Founded by George Washington Shaver in 1880, Shaver Transportation's early business included long runs to Idaho through the rapids of the Snake River. But much of the company's early work consisted of local transportation of timber, agricultural products and people on the Columbia and Willamette rivers, which were the Interstate 84 and Interstate 5 of the era. The first Portland bridge across the Willamette wasn't completed until 1887.
Many of the steamships were shallow-draft sternwheelers, which were very maneuverable and durable. Some were capable of steaming up smaller rivers like the Yamhill as far as Dayton. One business partner of Shaver bragged that he could get a steamship "anywhere where the roses are wet with dew."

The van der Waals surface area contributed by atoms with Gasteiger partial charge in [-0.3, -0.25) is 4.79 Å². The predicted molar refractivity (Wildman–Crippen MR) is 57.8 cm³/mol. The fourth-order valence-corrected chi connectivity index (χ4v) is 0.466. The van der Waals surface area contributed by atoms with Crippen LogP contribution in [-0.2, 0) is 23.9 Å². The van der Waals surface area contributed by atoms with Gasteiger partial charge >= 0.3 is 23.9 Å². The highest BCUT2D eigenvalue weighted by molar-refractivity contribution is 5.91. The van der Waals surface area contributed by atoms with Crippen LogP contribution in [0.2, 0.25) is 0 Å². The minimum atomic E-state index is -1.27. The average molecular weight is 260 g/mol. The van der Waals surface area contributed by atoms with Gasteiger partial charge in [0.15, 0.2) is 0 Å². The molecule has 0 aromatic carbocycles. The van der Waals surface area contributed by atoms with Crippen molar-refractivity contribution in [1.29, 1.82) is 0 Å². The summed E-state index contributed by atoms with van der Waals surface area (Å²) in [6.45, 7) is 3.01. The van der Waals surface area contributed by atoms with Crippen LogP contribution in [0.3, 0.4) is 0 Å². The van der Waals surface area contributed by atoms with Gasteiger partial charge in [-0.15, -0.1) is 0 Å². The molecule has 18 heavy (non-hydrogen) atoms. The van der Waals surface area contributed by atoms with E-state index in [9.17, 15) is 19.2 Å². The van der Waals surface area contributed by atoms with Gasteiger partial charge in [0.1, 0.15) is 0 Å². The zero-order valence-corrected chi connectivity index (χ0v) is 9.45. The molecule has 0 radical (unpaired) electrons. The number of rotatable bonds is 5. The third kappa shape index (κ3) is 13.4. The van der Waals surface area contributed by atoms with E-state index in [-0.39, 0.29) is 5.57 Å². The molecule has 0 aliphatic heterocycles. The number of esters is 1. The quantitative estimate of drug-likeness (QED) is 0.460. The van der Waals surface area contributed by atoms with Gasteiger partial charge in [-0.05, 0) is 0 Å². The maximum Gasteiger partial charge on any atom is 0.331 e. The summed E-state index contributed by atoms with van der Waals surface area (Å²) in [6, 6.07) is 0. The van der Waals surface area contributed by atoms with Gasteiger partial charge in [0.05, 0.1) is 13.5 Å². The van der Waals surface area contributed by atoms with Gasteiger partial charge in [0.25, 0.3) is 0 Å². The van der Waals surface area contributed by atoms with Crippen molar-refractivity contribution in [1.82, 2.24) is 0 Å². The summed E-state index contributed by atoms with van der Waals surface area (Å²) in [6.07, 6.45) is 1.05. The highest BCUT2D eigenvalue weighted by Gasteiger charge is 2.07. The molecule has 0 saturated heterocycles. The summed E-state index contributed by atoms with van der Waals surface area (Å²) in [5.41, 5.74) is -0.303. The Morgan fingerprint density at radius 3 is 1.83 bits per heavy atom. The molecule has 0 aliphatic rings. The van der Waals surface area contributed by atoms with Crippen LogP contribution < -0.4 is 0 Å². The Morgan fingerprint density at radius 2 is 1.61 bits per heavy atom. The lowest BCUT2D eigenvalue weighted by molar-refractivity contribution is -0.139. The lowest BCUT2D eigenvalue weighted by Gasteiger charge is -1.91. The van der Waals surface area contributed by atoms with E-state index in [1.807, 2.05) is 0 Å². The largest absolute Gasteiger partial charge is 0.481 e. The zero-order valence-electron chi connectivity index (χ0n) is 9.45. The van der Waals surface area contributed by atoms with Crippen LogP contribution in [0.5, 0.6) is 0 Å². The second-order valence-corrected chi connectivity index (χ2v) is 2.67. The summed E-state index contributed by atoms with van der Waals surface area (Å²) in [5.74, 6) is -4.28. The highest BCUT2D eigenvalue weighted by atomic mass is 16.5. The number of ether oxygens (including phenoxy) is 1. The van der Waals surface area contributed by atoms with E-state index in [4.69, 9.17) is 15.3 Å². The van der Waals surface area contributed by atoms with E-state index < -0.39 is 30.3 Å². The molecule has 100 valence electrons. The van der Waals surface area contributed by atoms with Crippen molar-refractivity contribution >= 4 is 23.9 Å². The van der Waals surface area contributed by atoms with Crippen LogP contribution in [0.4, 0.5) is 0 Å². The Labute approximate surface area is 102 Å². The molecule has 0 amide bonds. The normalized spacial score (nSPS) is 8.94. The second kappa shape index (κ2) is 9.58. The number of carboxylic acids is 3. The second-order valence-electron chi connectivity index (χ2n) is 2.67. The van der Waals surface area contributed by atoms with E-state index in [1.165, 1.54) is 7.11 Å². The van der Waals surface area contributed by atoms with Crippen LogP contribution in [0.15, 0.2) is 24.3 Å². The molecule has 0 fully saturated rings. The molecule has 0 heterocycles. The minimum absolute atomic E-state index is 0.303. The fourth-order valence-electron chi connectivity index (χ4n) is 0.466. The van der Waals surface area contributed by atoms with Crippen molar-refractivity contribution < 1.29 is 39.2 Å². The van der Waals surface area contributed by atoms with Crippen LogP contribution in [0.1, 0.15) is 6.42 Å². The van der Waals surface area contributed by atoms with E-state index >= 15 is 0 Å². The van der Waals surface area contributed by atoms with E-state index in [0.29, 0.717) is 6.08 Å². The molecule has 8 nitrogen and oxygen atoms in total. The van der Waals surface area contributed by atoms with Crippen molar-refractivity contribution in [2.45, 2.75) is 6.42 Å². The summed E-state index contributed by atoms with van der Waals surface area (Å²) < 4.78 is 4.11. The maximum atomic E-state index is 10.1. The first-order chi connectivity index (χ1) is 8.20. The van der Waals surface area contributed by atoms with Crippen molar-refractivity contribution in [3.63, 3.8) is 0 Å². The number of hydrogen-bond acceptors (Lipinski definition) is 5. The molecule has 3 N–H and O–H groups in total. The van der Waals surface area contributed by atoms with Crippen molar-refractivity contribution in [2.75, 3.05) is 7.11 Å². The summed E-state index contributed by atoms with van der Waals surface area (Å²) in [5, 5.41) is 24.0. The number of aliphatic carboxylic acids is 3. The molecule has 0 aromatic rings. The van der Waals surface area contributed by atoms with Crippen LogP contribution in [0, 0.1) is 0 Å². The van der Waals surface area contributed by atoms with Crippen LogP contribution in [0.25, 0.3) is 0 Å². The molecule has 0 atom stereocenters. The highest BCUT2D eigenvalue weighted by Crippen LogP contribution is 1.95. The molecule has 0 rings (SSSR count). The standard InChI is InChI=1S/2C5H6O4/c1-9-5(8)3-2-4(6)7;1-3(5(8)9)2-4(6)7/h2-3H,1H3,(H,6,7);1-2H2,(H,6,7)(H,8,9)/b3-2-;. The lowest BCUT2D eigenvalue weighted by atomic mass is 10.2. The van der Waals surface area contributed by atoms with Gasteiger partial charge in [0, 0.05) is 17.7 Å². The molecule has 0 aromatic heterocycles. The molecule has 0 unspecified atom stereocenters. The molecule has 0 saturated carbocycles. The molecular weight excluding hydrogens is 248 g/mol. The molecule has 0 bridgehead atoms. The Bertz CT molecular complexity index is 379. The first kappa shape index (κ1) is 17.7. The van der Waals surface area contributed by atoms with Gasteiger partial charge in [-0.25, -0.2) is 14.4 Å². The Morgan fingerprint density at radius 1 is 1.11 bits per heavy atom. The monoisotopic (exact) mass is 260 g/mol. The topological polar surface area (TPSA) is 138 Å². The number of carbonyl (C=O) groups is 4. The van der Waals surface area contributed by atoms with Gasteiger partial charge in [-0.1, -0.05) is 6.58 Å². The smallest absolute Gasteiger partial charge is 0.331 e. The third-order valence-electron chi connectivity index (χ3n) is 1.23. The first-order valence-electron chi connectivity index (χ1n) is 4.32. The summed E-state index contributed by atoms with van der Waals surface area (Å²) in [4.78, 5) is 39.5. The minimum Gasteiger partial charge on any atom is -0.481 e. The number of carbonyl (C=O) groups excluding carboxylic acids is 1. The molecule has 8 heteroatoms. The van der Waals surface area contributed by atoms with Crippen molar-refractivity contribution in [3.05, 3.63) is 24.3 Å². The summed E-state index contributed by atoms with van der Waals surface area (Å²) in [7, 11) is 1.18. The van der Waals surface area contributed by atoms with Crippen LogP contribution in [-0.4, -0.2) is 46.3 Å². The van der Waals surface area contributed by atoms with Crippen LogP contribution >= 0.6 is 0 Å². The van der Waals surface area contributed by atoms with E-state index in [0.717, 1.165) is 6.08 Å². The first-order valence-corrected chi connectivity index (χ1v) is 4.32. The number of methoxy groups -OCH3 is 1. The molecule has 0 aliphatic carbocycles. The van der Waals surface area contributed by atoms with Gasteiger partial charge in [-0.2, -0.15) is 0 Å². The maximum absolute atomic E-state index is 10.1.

Much of Shaver's current business consists of bringing wheat from inland Columbia ports back to the Port of Portland, which accounts for almost one-third of U.S. wheat exports, second only to New Orleans.